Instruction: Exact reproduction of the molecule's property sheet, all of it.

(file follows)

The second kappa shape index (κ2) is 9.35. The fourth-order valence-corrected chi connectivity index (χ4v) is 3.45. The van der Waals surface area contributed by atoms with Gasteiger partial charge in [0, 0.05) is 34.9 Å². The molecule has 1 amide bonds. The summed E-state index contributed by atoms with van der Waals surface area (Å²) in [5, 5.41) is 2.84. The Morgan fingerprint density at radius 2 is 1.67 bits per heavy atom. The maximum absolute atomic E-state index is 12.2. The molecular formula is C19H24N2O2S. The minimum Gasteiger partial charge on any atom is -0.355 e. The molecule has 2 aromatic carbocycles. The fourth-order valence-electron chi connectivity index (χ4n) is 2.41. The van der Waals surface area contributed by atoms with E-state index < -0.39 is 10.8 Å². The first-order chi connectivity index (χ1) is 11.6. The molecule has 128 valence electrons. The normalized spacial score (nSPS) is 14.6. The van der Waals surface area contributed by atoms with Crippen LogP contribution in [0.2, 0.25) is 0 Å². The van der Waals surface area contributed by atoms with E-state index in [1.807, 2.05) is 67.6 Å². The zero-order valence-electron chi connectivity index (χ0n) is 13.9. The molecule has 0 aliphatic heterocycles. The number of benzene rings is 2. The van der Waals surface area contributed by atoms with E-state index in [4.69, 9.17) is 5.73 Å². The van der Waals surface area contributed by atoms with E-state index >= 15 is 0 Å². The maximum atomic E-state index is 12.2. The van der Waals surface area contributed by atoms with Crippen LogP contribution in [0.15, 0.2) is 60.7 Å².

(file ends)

The second kappa shape index (κ2) is 9.35. The fourth-order valence-corrected chi connectivity index (χ4v) is 3.45. The van der Waals surface area contributed by atoms with Gasteiger partial charge in [0, 0.05) is 34.9 Å². The molecule has 1 amide bonds. The summed E-state index contributed by atoms with van der Waals surface area (Å²) in [5, 5.41) is 2.84. The Morgan fingerprint density at radius 2 is 1.67 bits per heavy atom. The maximum absolute atomic E-state index is 12.2. The molecular formula is C19H24N2O2S. The minimum Gasteiger partial charge on any atom is -0.355 e. The molecule has 2 aromatic carbocycles. The fourth-order valence-electron chi connectivity index (χ4n) is 2.41. The van der Waals surface area contributed by atoms with E-state index < -0.39 is 10.8 Å². The first-order chi connectivity index (χ1) is 11.6. The molecule has 128 valence electrons. The normalized spacial score (nSPS) is 14.6. The van der Waals surface area contributed by atoms with Crippen LogP contribution in [0.2, 0.25) is 0 Å². The van der Waals surface area contributed by atoms with E-state index in [1.807, 2.05) is 67.6 Å². The zero-order valence-electron chi connectivity index (χ0n) is 13.9. The molecule has 0 aliphatic heterocycles. The number of benzene rings is 2. The van der Waals surface area contributed by atoms with E-state index in [4.69, 9.17) is 5.73 Å². The van der Waals surface area contributed by atoms with E-state index >= 15 is 0 Å². The maximum atomic E-state index is 12.2. The van der Waals surface area contributed by atoms with Crippen LogP contribution in [0.15, 0.2) is 60.7 Å².